One of the most noticeable species on the reserve in autumn is Stoebe capitata. It is common plant of the disturbed fynbos at the side of the entrance road. It lines each side of the track with low bushes covered in a mass of pink pompom flowers. They start flowering in February and continue through to April. The edging to the road looks as if it has been intentionally planted. The diffuse shrubs contrast well with the silvery foliage of Seriphium plumosum and fresh green of Berzelia lanuginosa.
Stoebe capitata is a member of the daisy family, Asteraceae. All members of the family have “composite heads” of flowers. This means that each individual flower is grouped together with several other flowers into a flowerhead. The pink bobbles that you see at the end of each branch are actually dense clusters of lots of little tubular flowers with 5-lobes. The species name “capitata” is a reference to the shape of these flower clusters being head-like; in other words, a rounded, slightly elongated ball. However, the situation in Stoebe is more confusing. Looking at a cross-section through one of the balls of flowers, you can that each floret is surrounded by rows of chaffy bracts known as an involucre. These bracts demarcate the individual flowerheads in an Asteraceae flower. But in Stoebe the flowerhead has been reduced to a single flower. So each individual floret actually represents a true flowerhead and these are then grouped together into the pink bobble that you see - a flowerhead of flowerheads!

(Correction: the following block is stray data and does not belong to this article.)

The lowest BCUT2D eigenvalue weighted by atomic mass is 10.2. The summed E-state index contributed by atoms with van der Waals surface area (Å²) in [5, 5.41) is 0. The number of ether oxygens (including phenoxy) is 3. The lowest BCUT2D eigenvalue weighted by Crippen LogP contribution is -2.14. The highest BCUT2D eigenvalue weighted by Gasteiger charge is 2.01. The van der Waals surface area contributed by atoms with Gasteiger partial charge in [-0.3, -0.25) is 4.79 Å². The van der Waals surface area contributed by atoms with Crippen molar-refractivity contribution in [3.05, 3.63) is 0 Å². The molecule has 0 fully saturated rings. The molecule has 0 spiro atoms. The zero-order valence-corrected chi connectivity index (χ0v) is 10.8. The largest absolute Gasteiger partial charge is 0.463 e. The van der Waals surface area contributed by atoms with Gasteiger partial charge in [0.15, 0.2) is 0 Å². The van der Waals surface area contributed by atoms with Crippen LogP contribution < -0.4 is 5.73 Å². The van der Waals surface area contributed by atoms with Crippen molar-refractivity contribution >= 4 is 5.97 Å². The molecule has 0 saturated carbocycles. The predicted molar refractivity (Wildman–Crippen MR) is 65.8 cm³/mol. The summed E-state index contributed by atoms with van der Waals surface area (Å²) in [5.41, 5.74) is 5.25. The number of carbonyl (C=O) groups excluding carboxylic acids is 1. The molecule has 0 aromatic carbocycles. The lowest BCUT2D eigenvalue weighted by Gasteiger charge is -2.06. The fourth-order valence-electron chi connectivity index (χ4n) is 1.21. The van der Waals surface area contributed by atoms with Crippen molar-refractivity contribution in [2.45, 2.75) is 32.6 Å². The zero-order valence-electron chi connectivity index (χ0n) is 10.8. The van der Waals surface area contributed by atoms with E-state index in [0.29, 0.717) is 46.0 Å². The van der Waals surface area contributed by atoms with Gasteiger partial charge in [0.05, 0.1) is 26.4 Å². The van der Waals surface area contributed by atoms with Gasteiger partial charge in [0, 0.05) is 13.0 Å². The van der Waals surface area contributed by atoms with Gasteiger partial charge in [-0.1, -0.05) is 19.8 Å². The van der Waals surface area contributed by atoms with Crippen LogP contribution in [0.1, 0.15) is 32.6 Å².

Stoebe is a genus of a sixteen species confined to the Cape Floristic Region with all species found in the Western Cape, though some species also extend beyond to the north and east. It used to include the species now found in the genus Seriphium, including the well-known and widespread Seriphium plumosum (Slangbos or Bankrupt Bush). Both Stoebe and Seriphium have an individual floret in each true flowerhead, which is then clustered into a flowerhead of flowerheads. Stoebe differs from Seriphium in the larger white or pink flowers that attract insects. Seriphium have chaffy brown flowerheads and are wind-pollinated.
Stoebe capitata is not found in cultivation. However, it is worth considering for its bright cheery flowerheads that last a long time during late summer. It should be easy to grow from seed as it quickly colonizes new ground. Furthermore, it should be tolerant of garden conditions as it likes disturbed richer soils and would make a good addition for a water-wise garden. While not particularly attractive out of flower, it can be trimmed and kept in shape, which will encourage an even better show of flowers the following year.